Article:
I’m convince the whole thing was just a test bed for that powertrain combo in the forthcoming downsized A-bodies.

    Like 19
    • Patrick

      Except there was no A-body after this generation. Now, as a test of some sort for the soon to come new G-body platform, yes.

      Like 3
      • Evan

        Hm. I think the midsize, RWD chassis was called the A-body until the introduction of the midsize FWD car in 82 or 93, when the RWD chassis became the G-body.

        Like 6
  2. Stephen Miklos

    Wow nice looking 442.. did anybody zoom in on the front exhaust pipes? That’s home made set up! I guess they didn’t make a dual set up for this 442. If I had this 442. I would yank out the engine and trans and with all that room drop in a hot 455 with a real 5 speed. Beef up the rear end with a posi unit and 3.73 gears. Now it’s a real 442! 😄

    Like 15
  3. Snotty

    Stephen Miklos, great minds think alike. Nothin goin now except for the stick.

    Like 2
    • Stephen Miklos

      😄… I had a real 442.. 1970 455 built motor M21 4 speed ..3.90 12 bolt posi. That ride brought the wheels up. And it had AC and power windows… I wish I kept it. Wrong time no where to store it. 🤦

      Like 3
  4. Miguel

    Does the stick shift really add that much value to the car.

    I don’t think it does.

    442 in name only.

    Like 3
    • Stephen Miklos

      Miguel.. believe it or not but it does. Example.. 70 Challenger R/T 440-6 Pak. Two same cars one auto the other stick. 10,000 more for the stick. People like to row there own in muscle cars.😄

      Like 4
    • Phil D

      In a real muscle car a stick adds value.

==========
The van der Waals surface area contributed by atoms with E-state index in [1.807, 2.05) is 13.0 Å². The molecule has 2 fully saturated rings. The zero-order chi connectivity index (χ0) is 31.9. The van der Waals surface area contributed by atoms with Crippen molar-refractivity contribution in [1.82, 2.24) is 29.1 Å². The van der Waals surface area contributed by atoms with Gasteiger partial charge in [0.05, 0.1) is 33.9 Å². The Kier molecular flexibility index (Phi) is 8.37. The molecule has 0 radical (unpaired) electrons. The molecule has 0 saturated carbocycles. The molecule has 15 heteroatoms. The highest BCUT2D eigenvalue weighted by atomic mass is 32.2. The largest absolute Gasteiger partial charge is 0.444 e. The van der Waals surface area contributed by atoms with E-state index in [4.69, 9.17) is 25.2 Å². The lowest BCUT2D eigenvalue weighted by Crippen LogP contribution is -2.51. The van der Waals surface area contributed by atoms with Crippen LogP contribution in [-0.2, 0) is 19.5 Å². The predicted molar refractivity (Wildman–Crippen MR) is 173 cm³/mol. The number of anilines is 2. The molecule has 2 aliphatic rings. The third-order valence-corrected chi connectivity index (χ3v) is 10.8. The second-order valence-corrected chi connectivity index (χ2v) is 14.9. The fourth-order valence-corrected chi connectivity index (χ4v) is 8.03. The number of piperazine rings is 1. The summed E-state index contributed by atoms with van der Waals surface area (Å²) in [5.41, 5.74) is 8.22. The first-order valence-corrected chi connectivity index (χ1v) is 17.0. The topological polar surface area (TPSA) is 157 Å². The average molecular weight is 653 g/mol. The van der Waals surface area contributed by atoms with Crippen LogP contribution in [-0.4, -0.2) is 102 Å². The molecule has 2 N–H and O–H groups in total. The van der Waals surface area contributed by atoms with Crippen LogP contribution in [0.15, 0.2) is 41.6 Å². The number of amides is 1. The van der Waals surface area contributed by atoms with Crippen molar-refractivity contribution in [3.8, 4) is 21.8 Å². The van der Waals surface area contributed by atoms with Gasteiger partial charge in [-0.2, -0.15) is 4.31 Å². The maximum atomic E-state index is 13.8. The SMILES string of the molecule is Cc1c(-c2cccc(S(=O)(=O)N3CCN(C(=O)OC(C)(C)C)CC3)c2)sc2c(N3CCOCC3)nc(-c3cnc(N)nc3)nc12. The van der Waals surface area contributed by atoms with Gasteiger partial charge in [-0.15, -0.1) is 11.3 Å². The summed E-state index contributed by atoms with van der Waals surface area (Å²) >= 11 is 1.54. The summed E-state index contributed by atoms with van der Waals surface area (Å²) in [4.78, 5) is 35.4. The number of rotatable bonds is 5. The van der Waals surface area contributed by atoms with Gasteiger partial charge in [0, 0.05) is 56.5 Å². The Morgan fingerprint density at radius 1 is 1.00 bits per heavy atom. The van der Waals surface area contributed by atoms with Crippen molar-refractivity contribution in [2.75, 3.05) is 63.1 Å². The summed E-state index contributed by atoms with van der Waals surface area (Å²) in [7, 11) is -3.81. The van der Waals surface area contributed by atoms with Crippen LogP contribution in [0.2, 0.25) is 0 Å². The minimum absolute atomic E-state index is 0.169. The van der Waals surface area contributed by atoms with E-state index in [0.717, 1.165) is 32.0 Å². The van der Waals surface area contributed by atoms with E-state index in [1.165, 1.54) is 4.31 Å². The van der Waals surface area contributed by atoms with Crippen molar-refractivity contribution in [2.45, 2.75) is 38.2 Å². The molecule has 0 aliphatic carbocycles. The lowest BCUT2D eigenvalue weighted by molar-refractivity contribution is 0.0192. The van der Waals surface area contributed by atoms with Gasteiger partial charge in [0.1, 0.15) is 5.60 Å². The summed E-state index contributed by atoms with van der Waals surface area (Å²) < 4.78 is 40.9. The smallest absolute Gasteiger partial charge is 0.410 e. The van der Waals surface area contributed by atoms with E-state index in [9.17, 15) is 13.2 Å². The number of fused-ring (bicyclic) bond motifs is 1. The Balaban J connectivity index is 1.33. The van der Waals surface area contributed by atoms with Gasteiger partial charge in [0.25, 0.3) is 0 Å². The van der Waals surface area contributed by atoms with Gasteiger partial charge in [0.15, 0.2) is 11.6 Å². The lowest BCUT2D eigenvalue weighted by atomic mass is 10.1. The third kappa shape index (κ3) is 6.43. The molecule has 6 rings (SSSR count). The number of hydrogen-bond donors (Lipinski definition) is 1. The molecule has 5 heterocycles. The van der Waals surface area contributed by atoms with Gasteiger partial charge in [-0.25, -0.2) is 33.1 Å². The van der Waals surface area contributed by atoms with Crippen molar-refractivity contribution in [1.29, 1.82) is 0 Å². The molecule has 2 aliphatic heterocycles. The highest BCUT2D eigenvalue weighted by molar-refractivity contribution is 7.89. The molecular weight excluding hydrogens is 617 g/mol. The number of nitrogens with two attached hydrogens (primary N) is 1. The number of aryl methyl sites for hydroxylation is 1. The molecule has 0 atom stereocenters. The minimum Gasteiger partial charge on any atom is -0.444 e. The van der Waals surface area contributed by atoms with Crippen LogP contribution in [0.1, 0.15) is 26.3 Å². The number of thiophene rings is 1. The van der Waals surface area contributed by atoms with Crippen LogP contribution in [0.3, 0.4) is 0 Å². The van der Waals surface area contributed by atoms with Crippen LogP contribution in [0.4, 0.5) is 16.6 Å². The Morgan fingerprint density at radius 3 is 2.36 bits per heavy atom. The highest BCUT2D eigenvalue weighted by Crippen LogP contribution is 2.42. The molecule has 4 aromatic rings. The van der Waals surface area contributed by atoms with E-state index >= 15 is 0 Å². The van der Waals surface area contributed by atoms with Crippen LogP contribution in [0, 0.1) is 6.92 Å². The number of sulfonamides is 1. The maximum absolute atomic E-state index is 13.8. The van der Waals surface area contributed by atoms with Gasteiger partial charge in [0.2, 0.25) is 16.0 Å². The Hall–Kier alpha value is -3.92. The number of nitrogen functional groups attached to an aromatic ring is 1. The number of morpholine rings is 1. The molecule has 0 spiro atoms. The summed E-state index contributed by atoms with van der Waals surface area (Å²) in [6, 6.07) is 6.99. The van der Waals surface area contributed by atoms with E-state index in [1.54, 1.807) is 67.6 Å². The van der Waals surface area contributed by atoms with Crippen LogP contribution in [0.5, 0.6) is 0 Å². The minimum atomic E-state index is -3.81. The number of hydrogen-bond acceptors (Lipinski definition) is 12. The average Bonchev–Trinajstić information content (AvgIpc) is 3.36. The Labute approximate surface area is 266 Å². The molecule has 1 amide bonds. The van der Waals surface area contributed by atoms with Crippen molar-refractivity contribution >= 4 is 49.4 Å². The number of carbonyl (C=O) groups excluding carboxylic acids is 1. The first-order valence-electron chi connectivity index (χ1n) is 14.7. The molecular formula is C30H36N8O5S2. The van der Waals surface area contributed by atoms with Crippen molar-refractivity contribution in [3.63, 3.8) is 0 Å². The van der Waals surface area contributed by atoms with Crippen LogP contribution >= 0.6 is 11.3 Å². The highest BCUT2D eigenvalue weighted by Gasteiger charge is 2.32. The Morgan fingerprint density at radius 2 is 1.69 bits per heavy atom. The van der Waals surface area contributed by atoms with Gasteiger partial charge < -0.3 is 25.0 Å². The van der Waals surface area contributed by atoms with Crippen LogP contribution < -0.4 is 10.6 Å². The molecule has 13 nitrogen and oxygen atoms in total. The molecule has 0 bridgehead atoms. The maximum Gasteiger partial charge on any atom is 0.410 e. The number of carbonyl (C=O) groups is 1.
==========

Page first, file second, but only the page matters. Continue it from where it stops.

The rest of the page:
In this case, no. As previously mentioned, this is no muscle car and that’s no muscle car five speed — it’s designed to live behind a four cylinder, and lives in that Olds only because the 260 is so weak by V8 standards.

      Like 1
  5. Rosko

    Too bad they didn’t give it a nice console. This set up looks like it belongs in a C-10

    Like 1
  6. Keith Crawford

    Had a cutlsss s w-31 w rocket 350 auto. Bought it in ‘92 when finished college. Like 60,000 miles from guy who’s gmom had it! Those were the days! Think paid 4K for it. Had same ram air hood as 442 w a 350. Was still fast car, but step below 442. Had air. Drove it 10 years, only stranded me ONCE and got rid of the points for electric and the Rochester q jet for new Holley as choke was bad on a jet. Should’ve kept

    Like 2
  7. Christopher Gentry

    It may not be a “muscle car” anymore. But I love that body style. And I’m a import /ford Guy. But I love those Oldsmobile cutlasses. Their just a cool boat.

    Like 2
  8. wjtinfwb

    These were definitely built with fuel economy in mind, not a hint of performance in the 260/5-speed combo. I drove a couple of these in both the larger and downsized A-body configuration and all were slow. The 2.41 rear gear didn’t help that at all but they would deliver decent highway mileage. I later had a ‘77 Salon with the 350 and THM350, in no way a fast car but much more responsive than the 260.

  9. Stigshift

    I’ve seen a Cutlass Salon coupe with that combo before, back in the late ’70s. Belonged to a neighbor. I remember sitting at the school bus stop one morning, and the lady owner drove past. I was shocked that it was a stick, and walked over to their house after school and talked to them and found out that not only was it a stick, but a 5-speed. Then I found out it had the lame 260. I now am the 2nd owner of a ’77 Cutlass Supreme 4-door with the only worse combination- a Buick Oddfire V6 and automatic…

  10. Gus Fring

    The “dual exhaust” does nothing to enhance performance, as it isn’t actually “dual exhaust”…and the generic vinyl graphics don’t even resemble the original decals. This is a $2500 car, at best. Good car for a teenager, in the rare case a teenager wants to get started in the muscle car hobby. As everyone else has stated, it’s really only good for a swap candidate. A 455, M-22, and a stout rear end would be the only possibility. The pedal assembly is worth as much as the rest of the car.

  11. Popawfox

    The dash didn’t crack in the Cutlass. From 76 and older anyway. (Never had a 77 so I don’t know about them.) But from 1978 on up they cracked all to hell! Plus the A pillar covers, door panels, head liners, and center console lids seemed to turn to dust. GM changed the plastic “formula” for these parts in 78 and really screwed it up. Plus they changed the steering gear boxes in 78. Sloppy steering after that year.